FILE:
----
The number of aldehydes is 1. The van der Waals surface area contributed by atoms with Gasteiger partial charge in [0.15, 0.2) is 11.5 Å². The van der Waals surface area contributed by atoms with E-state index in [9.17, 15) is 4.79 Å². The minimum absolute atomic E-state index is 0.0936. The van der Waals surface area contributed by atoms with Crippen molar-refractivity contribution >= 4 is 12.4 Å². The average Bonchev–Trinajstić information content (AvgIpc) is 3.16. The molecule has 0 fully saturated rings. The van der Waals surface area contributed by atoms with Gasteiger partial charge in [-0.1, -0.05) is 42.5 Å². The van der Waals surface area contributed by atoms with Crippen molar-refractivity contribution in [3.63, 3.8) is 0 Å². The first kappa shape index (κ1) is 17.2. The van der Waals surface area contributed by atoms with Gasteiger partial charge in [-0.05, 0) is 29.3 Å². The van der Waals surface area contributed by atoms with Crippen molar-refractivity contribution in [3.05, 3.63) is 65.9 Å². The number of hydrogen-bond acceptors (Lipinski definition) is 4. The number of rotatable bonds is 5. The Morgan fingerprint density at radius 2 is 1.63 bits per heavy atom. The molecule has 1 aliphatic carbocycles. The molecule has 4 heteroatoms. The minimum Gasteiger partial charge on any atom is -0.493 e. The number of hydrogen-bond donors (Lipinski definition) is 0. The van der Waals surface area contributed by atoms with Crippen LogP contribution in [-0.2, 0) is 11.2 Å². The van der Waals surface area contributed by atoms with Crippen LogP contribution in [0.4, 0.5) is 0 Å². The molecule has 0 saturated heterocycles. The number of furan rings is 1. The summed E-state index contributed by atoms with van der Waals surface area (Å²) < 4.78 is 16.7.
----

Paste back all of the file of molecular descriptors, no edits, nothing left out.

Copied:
The number of aldehydes is 1. The van der Waals surface area contributed by atoms with Gasteiger partial charge in [0.15, 0.2) is 11.5 Å². The van der Waals surface area contributed by atoms with E-state index in [9.17, 15) is 4.79 Å². The minimum absolute atomic E-state index is 0.0936. The van der Waals surface area contributed by atoms with Crippen molar-refractivity contribution >= 4 is 12.4 Å². The average Bonchev–Trinajstić information content (AvgIpc) is 3.16. The molecule has 0 fully saturated rings. The van der Waals surface area contributed by atoms with Gasteiger partial charge in [-0.1, -0.05) is 42.5 Å². The van der Waals surface area contributed by atoms with Crippen molar-refractivity contribution in [3.63, 3.8) is 0 Å². The first kappa shape index (κ1) is 17.2. The van der Waals surface area contributed by atoms with Gasteiger partial charge in [-0.05, 0) is 29.3 Å². The van der Waals surface area contributed by atoms with Crippen molar-refractivity contribution in [3.05, 3.63) is 65.9 Å². The number of hydrogen-bond acceptors (Lipinski definition) is 4. The number of rotatable bonds is 5. The Morgan fingerprint density at radius 2 is 1.63 bits per heavy atom. The molecule has 1 aliphatic carbocycles. The molecule has 4 heteroatoms. The minimum Gasteiger partial charge on any atom is -0.493 e. The number of hydrogen-bond donors (Lipinski definition) is 0. The van der Waals surface area contributed by atoms with Crippen LogP contribution in [-0.2, 0) is 11.2 Å². The van der Waals surface area contributed by atoms with Crippen LogP contribution in [0.4, 0.5) is 0 Å². The molecule has 0 saturated heterocycles. The number of furan rings is 1. The summed E-state index contributed by atoms with van der Waals surface area (Å²) < 4.78 is 16.7.